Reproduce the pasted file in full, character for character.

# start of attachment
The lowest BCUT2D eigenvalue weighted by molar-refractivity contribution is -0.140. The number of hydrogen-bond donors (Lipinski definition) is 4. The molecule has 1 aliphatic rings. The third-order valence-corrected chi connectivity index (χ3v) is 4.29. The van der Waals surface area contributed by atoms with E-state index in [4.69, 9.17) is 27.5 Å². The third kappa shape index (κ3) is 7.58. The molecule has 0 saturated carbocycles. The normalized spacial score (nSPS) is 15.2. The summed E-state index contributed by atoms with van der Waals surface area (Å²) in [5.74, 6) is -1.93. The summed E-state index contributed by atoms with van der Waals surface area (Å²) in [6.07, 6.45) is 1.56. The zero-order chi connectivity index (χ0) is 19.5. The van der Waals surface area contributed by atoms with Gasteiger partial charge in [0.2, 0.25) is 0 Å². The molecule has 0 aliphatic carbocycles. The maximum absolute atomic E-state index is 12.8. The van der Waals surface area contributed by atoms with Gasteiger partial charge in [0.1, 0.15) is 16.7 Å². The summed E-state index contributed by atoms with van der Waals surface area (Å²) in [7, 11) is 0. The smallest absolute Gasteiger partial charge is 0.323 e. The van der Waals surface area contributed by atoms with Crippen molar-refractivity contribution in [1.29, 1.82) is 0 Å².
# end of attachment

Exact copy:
The lowest BCUT2D eigenvalue weighted by molar-refractivity contribution is -0.140. The number of hydrogen-bond donors (Lipinski definition) is 4. The molecule has 1 aliphatic rings. The third-order valence-corrected chi connectivity index (χ3v) is 4.29. The van der Waals surface area contributed by atoms with E-state index in [4.69, 9.17) is 27.5 Å². The third kappa shape index (κ3) is 7.58. The molecule has 0 saturated carbocycles. The normalized spacial score (nSPS) is 15.2. The summed E-state index contributed by atoms with van der Waals surface area (Å²) in [5.74, 6) is -1.93. The summed E-state index contributed by atoms with van der Waals surface area (Å²) in [6.07, 6.45) is 1.56. The zero-order chi connectivity index (χ0) is 19.5. The van der Waals surface area contributed by atoms with Gasteiger partial charge in [0.2, 0.25) is 0 Å². The molecule has 0 aliphatic carbocycles. The maximum absolute atomic E-state index is 12.8. The van der Waals surface area contributed by atoms with Gasteiger partial charge in [0.1, 0.15) is 16.7 Å². The summed E-state index contributed by atoms with van der Waals surface area (Å²) in [7, 11) is 0. The smallest absolute Gasteiger partial charge is 0.323 e. The van der Waals surface area contributed by atoms with Crippen molar-refractivity contribution in [1.29, 1.82) is 0 Å².